#621. 文法変化の進行の円滑さと速度[language_change][grammatical_change][speed_of_change]


 昨日の記事[2011-01-07-1]で "grammar blindness" の理由をいろいろ考察したが,特に (3) で触れた変化の速度について,音声と文法(形態と統語)の変化を比較してみよう.音声変化には相当に時間のかかるものがあることが知られている.例えば,有名なところでは大母音推移は1400?1700年にかけて徐々に進行した ( see [2009-11-18-1] ) .しかし,多くの場合,音声変化は特定の条件下で進行するので,結果として整然と円滑に推移するのが通例である.

Morphological change is likely to diffuse more slowly than phonological change. This is because there are more morphemes than phonemes and there are more morphological environments to work through than phonological ones (Aitchison, "Missing Link" 25).
     Another difference is that morphological change usually shows a higher degree of irregularity than phonological change because slower changes are more likely to get involved in unexpected interferences as they proceed. The irregularity of morphological change is due also to the complexities of morphological categories. To take Early Middle English nouns for example, there are intertwined categories such as case, number, gender, and declension type. The complex interdependence of these categories make it difficult for any morphological change to proceed regularly.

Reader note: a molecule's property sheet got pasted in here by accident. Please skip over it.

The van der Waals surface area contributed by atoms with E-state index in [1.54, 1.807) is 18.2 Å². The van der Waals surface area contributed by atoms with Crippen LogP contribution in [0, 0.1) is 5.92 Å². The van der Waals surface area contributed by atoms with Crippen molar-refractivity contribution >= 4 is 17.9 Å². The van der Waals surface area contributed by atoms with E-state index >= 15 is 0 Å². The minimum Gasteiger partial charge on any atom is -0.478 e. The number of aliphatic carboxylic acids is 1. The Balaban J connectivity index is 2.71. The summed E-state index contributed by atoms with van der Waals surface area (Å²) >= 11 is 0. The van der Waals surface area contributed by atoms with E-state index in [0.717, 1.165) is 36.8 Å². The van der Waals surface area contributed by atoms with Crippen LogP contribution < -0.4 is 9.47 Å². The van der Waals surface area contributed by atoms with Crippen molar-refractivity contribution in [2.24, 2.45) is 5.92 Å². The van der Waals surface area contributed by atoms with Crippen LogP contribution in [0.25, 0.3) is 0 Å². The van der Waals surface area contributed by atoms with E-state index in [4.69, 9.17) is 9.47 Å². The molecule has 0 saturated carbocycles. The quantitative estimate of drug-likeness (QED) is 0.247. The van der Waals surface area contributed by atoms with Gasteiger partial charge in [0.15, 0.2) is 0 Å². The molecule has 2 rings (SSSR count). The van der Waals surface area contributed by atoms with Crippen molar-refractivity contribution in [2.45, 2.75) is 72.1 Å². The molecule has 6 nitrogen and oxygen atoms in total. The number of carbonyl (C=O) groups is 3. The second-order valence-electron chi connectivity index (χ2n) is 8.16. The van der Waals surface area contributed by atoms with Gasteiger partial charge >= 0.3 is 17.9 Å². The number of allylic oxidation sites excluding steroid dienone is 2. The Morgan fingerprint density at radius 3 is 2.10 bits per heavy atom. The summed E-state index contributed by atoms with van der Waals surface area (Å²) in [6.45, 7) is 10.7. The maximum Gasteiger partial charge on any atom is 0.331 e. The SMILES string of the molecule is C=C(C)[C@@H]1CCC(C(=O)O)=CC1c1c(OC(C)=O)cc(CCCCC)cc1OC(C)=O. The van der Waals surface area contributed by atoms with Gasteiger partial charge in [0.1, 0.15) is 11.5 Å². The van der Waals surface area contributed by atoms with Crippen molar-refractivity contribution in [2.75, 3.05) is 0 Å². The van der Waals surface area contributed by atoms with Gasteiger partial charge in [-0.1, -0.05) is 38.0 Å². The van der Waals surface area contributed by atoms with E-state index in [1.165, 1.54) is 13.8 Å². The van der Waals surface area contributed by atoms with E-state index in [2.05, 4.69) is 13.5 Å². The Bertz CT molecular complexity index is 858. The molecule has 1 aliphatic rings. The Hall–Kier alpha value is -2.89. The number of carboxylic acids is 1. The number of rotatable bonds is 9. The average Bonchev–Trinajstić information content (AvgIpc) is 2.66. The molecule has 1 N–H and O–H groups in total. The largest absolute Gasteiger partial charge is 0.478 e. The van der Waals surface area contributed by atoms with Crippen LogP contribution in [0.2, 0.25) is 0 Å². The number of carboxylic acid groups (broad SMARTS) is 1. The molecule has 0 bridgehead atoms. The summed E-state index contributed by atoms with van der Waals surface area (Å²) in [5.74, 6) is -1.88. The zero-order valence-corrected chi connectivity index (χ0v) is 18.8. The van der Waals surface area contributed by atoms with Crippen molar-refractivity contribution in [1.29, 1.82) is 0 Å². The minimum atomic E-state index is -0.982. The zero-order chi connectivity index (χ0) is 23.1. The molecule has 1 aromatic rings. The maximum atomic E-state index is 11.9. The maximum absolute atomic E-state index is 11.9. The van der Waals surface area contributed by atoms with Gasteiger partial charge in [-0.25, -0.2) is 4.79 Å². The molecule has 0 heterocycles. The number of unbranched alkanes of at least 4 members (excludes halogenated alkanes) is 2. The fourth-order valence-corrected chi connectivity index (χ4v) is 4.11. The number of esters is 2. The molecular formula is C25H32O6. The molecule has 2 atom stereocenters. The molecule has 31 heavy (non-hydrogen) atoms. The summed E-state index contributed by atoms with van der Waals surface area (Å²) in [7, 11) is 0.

Furthermore, morphemes are associated with meanings while phonemes are normally not (phonaesthesia aside, of course). It is no wonder, therefore, that morphology is more subject to semantic association and analogy than phonology.
     One final point is that since morphology is more closely related to syntax than phonology, it is more likely to be conditioned by syntactic contexts as well. (Hotta 125)

 ・ Hotta, Ryuichi. The Development of the Nominal Plural Forms in Early Middle English. Hituzi Linguistics in English 10. Tokyo: Hituzi Syobo, 2009.
 ・ Aitchison, Jean. "The Missing Link: The Role of the Lexicon." Historical Linguistics and Philology. Ed. J. Fisiak. Berlin: Walter de Gruyter, 1990. 11--28.

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